34.2. Simple Types Defined by Restriction

Overview

XML Schema allows you to create simple types by deriving a new type from another primitive type or simple type. Simple types are described using a simpleType element.
The new types are described by restricting the base type with one or more facets. These facets limit the possible valid values that can be stored in the new type. For example, you could define a simple type, SSN, which is a string of exactly 9 characters.
Each of the primitive XML Schema types has their own set of optional facets.

Procedure

To define your own simple type do the following:
  1. Determine the base type for your new simple type.
  2. Determine what restrictions define the new type based on the available facets for the chosen base type.
  3. Using the syntax shown in this section, enter the appropriate simpleType element into the types section of your contract.

Defining a simple type in XML Schema

Example 34.1, “Simple type syntax” shows the syntax for describing a simple type.

Example 34.1. Simple type syntax

<simpleType name="typeName">
  <restriction base="baseType">
    <facet value="value" />
    <facet value="value" />
    ...
  </restriction>
</simpleType>
The type description is enclosed in a simpleType element and identified by the value of the name attribute. The base type from which the new simple type is being defined is specified by the base attribute of the xsd:restriction element. Each facet element is specified within the restriction element. The available facets and their valid settings depend on the base type. For example, xsd:string has a number of facets including:
  • length
  • minLength
  • maxLength
  • pattern
  • whitespace
Example 34.2, “Postal Code Simple Type ” shows the definition for a simple type that represents the two-letter postal code used for US states. It can only contain two, uppercase letters. TX is a valid value, but tx or tX are not valid values.

Example 34.2. Postal Code Simple Type

<xsd:simpleType name="postalCode">
  <xsd:restriction base="xsd:string">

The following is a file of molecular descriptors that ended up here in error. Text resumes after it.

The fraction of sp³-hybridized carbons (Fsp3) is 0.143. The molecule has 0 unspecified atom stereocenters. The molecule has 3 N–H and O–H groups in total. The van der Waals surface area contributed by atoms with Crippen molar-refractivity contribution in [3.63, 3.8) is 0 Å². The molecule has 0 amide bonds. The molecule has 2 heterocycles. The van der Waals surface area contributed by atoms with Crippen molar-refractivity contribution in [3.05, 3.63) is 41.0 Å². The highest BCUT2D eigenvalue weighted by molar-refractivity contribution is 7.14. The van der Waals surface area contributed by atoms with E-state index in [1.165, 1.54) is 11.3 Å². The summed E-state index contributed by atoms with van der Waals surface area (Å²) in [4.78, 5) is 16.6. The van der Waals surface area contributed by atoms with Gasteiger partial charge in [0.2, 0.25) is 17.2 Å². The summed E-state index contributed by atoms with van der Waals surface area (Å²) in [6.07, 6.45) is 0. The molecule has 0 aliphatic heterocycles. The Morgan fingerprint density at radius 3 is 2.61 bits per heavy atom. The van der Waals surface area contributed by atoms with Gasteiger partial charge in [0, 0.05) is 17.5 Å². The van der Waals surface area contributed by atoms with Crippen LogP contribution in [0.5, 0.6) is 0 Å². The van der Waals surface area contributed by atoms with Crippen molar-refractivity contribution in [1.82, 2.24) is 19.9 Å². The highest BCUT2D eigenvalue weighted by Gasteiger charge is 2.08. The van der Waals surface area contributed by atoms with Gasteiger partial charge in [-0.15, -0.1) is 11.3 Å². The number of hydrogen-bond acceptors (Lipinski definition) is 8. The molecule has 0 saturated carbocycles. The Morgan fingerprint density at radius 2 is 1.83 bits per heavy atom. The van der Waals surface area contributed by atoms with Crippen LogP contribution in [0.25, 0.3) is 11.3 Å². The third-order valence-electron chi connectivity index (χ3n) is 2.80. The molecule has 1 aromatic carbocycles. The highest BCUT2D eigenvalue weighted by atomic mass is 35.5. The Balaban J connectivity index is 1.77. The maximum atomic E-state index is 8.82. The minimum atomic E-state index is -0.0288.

<xsd:pattern value="[A-Z]{2}" />
  </xsd:restriction>
</xsd:simpleType>

Mapping to Java

Apache CXF maps user-defined simple types to the Java type of the simple type’s base type. So, any message using the simple type postalCode, shown in Example 34.2, “Postal Code Simple Type ”, is mapped to a String because the base type of postalCode is xsd:string. For example, the WSDL fragment shown in Example 34.3, “Credit Request with Simple Types” results in a Java method, state(), that takes a parameter, postalCode, of String.

Example 34.3. Credit Request with Simple Types

<message name="stateRequest">
  <part name="postalCode" type="postalCode" />
</message>
...
<portType name="postalSupport">
  <operation name="state">
    <input message="tns:stateRequest" name="stateRec" />
    <output message="tns:stateResponse" name="credResp" />
  </operation>
</portType>

Enforcing facets

By default, Apache CXF does not enforce any of the facets that are used to restrict a simple type. However, you can configure Apache CXF endpoints to enforce the facets by enabling schema validation.
To configure Apache CXF endpoints to use schema validation set the schema-validation-enabled property to true. Example 34.4, “Service Provider Configured to Use Schema Validation” shows the configuration for a service provider that uses schema validation

Example 34.4. Service Provider Configured to Use Schema Validation

<jaxws:endpoint name="{http://apache.org/hello_world_soap_http}SoapPort"
                wsdlLocation="wsdl/hello_world.wsdl"
                createdFromAPI="true">
  <jaxws:properties>
    <entry key="schema-validation-enabled" value="true" />
  </jaxws:properties>
</jaxws:endpoint>
For more information on configuring Apache CXF see Part IV, “Configuring Web Service Endpoints”.